Branded Alcohol to Chase my Blues Away

Alcohol and music, like peanut butter and jelly, just go together. And, the potential income that alcohol generates is nearly unlimited because alcohol is often marked up substantially – sales of alcoholic beverages at live music events can account for 80-90% of the venue’s revenue!

Unfortunately, the artist does not enjoy any of the alcohol revenue generated by the venue due to legal regulations and restrictions. Luckily, there is an opportunity for a musician to benefit from the alcohol markups by venturing into the alcohol industry. Many musicians and other celebrities have been taking matters into their own hands by releasing their own brands of alcohol. Look no further than Nick Jonas, Jimmy Buffett, and Luke Bryan for examples of how this can be an extremely profitable move by any musician. So you want in on this revenue stream? Well, let’s get started…

The Devil Went Down to Georgia – To Find a Distillery

The first step to owning an alcohol brand is to find an establishment to produce the alcohol for you. Most musicians that own their own alcohol brands do not actually manufacture the alcohol. It is costly to purchase the equipment and supplies necessary to operate a distillery, not to mention the skills required to develop recipes and safely distill alcohol. Thus, a well-established distillery capable of taking on the manufacturing process will be necessary. The alcohol can either be manufactured in the U.S. or imported from a foreign country. Most distilleries either have programs to allow for private-label alcohol or are interested in an arrangement like this. It is a win-win for them – they have sold the alcohol before it is made. The best place to start is to contact your local Distiller’s Guild to get some contact information for local distilleries or contact your favorite distillery. Once you have identified your distillery, a contract will ensure they provide the alcohol you want, the quality you want, at the time you want. The distillery may have a contract for you to review and sign, but if not, have your attorney draw one up for you.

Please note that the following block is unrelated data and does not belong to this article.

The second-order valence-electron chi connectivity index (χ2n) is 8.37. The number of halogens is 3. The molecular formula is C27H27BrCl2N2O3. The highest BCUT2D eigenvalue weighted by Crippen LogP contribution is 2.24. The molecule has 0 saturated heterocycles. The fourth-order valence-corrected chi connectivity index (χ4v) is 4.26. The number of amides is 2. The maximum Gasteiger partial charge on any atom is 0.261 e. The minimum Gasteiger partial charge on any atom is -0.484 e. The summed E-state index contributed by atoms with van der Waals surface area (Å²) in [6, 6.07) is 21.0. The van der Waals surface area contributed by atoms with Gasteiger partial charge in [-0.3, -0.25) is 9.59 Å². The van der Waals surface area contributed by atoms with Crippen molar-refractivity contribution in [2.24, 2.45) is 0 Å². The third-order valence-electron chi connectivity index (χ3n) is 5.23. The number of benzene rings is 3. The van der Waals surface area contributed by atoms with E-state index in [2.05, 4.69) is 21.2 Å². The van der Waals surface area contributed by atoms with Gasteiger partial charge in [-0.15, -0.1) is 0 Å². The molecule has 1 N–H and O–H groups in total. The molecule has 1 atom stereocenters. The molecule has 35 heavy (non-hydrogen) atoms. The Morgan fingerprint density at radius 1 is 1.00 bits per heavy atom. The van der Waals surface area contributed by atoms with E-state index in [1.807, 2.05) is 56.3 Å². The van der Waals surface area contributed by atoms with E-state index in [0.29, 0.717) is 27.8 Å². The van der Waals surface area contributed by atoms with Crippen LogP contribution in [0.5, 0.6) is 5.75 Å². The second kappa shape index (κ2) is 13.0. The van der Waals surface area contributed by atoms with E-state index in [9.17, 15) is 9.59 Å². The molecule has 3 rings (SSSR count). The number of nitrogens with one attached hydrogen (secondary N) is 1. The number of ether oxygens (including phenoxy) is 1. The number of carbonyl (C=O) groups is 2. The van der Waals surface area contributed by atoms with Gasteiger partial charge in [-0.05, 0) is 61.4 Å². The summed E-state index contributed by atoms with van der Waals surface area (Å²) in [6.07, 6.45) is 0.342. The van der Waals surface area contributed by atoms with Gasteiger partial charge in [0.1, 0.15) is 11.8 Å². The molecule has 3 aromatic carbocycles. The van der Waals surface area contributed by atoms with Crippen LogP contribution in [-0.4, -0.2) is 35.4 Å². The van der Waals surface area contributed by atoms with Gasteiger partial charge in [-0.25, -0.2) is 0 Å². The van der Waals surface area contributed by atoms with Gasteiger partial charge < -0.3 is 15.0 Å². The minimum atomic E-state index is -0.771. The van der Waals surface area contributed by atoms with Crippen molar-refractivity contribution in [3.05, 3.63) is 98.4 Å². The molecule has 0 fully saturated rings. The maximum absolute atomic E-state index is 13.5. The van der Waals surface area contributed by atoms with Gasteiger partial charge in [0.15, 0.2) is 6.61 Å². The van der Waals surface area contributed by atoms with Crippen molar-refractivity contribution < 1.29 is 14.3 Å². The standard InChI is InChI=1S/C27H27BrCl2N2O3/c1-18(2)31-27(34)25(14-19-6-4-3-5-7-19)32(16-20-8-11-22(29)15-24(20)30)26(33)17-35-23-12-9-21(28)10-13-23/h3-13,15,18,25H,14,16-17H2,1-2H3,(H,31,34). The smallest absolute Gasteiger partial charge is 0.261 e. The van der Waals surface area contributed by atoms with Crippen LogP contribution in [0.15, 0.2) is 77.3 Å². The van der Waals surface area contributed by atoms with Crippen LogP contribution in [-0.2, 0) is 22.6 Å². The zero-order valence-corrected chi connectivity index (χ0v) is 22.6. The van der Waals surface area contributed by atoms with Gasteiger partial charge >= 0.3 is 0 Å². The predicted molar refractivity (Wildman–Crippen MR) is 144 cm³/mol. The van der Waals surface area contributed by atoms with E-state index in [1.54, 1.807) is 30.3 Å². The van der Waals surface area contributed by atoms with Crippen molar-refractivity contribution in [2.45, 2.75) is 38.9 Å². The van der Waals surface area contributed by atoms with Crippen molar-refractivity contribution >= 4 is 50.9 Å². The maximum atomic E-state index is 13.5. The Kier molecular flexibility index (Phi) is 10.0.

Walk the (Permit) Line

Once you have found a licensed distillery to produce your alcohol, it’s time to get your permits. The alcohol brand will need to hold a Basic Permit from the Alcohol and Tobacco Tax & Trade Bureau, or TTB. There is no cost involved, but it can be a time-intensive application process. Once the TTB Basic Permit is granted, the brand can go to their state alcoholic beverage regulatory agency (“ABC”) for authorization to begin sales in the state. Each state has different requirements and different permits for accomplishing the goal of selling your alcoholic beverage in the state, so it is extremely important to hire an experienced alcoholic beverage attorney to assist with identifying and obtaining the proper permit. For example, in Tennessee, the permit would most likely be a Non-Manufacturer/Non-Resident License.

A Boy Named Sue: Naming Your Brand